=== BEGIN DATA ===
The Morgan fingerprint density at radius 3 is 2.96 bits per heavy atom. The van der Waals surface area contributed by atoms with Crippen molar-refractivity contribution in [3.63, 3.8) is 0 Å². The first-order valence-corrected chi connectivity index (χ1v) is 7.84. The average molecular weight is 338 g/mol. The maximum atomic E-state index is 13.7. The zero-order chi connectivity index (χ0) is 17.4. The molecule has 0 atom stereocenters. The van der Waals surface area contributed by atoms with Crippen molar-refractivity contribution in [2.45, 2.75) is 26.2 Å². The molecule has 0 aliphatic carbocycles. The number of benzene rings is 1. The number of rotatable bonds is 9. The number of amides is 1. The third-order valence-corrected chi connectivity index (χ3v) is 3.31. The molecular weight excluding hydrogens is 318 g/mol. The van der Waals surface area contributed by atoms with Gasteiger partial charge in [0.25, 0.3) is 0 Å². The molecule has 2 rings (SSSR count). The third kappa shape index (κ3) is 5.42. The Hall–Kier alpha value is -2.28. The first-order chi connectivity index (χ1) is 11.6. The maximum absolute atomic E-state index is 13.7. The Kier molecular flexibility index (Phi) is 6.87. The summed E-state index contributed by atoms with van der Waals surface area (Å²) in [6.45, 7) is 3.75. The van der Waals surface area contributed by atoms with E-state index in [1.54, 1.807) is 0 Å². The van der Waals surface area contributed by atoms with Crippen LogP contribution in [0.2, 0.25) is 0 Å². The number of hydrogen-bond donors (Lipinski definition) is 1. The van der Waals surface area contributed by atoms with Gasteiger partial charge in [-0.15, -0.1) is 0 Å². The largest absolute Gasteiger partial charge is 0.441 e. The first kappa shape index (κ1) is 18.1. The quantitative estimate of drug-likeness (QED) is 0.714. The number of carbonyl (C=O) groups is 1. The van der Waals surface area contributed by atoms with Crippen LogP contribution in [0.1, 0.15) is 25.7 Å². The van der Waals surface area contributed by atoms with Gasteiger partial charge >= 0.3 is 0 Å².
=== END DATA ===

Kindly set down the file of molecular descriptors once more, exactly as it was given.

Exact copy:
The Morgan fingerprint density at radius 3 is 2.96 bits per heavy atom. The van der Waals surface area contributed by atoms with Crippen molar-refractivity contribution in [3.63, 3.8) is 0 Å². The first-order valence-corrected chi connectivity index (χ1v) is 7.84. The average molecular weight is 338 g/mol. The maximum atomic E-state index is 13.7. The zero-order chi connectivity index (χ0) is 17.4. The molecule has 0 atom stereocenters. The van der Waals surface area contributed by atoms with Crippen molar-refractivity contribution in [2.45, 2.75) is 26.2 Å². The molecule has 0 aliphatic carbocycles. The number of benzene rings is 1. The number of rotatable bonds is 9. The number of amides is 1. The third-order valence-corrected chi connectivity index (χ3v) is 3.31. The molecular weight excluding hydrogens is 318 g/mol. The van der Waals surface area contributed by atoms with Gasteiger partial charge in [0.25, 0.3) is 0 Å². The molecule has 2 rings (SSSR count). The third kappa shape index (κ3) is 5.42. The Hall–Kier alpha value is -2.28. The first-order chi connectivity index (χ1) is 11.6. The maximum absolute atomic E-state index is 13.7. The Kier molecular flexibility index (Phi) is 6.87. The summed E-state index contributed by atoms with van der Waals surface area (Å²) in [6.45, 7) is 3.75. The van der Waals surface area contributed by atoms with E-state index in [1.54, 1.807) is 0 Å². The van der Waals surface area contributed by atoms with Crippen LogP contribution in [0.2, 0.25) is 0 Å². The number of hydrogen-bond donors (Lipinski definition) is 1. The van der Waals surface area contributed by atoms with Gasteiger partial charge in [-0.15, -0.1) is 0 Å². The largest absolute Gasteiger partial charge is 0.441 e. The first kappa shape index (κ1) is 18.1. The quantitative estimate of drug-likeness (QED) is 0.714. The number of carbonyl (C=O) groups is 1. The van der Waals surface area contributed by atoms with Crippen LogP contribution in [0.1, 0.15) is 25.7 Å². The van der Waals surface area contributed by atoms with Gasteiger partial charge >= 0.3 is 0 Å².